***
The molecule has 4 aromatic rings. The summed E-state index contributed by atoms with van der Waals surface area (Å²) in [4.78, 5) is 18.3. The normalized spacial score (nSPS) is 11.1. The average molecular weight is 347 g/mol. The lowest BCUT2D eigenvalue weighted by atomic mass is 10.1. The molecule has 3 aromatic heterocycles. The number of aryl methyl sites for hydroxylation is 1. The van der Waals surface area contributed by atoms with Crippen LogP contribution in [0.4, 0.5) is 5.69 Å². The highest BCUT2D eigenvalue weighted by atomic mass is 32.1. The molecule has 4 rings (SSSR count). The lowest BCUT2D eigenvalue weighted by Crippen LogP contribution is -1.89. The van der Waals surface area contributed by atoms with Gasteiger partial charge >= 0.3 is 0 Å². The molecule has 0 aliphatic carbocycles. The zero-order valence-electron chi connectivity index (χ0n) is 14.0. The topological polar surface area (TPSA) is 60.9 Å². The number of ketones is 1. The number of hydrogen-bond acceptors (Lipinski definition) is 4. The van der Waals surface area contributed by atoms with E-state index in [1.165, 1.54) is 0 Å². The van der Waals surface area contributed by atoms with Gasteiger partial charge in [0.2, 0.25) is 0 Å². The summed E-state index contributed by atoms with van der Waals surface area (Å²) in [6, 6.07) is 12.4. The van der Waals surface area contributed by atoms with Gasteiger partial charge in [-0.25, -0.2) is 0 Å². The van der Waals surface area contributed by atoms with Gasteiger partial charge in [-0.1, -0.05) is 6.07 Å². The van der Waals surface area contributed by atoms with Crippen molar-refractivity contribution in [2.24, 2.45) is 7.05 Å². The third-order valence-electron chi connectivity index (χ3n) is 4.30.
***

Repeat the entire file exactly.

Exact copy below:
The molecule has 4 aromatic rings. The summed E-state index contributed by atoms with van der Waals surface area (Å²) in [4.78, 5) is 18.3. The normalized spacial score (nSPS) is 11.1. The average molecular weight is 347 g/mol. The lowest BCUT2D eigenvalue weighted by atomic mass is 10.1. The molecule has 3 aromatic heterocycles. The number of aryl methyl sites for hydroxylation is 1. The van der Waals surface area contributed by atoms with Crippen LogP contribution in [0.4, 0.5) is 5.69 Å². The highest BCUT2D eigenvalue weighted by atomic mass is 32.1. The molecule has 4 rings (SSSR count). The lowest BCUT2D eigenvalue weighted by Crippen LogP contribution is -1.89. The van der Waals surface area contributed by atoms with Gasteiger partial charge >= 0.3 is 0 Å². The molecule has 0 aliphatic carbocycles. The zero-order valence-electron chi connectivity index (χ0n) is 14.0. The topological polar surface area (TPSA) is 60.9 Å². The number of ketones is 1. The number of hydrogen-bond acceptors (Lipinski definition) is 4. The van der Waals surface area contributed by atoms with E-state index in [1.165, 1.54) is 0 Å². The van der Waals surface area contributed by atoms with Gasteiger partial charge in [0.2, 0.25) is 0 Å². The summed E-state index contributed by atoms with van der Waals surface area (Å²) in [6, 6.07) is 12.4. The van der Waals surface area contributed by atoms with Gasteiger partial charge in [-0.25, -0.2) is 0 Å². The van der Waals surface area contributed by atoms with Gasteiger partial charge in [-0.1, -0.05) is 6.07 Å². The van der Waals surface area contributed by atoms with Crippen molar-refractivity contribution in [2.24, 2.45) is 7.05 Å². The third-order valence-electron chi connectivity index (χ3n) is 4.30.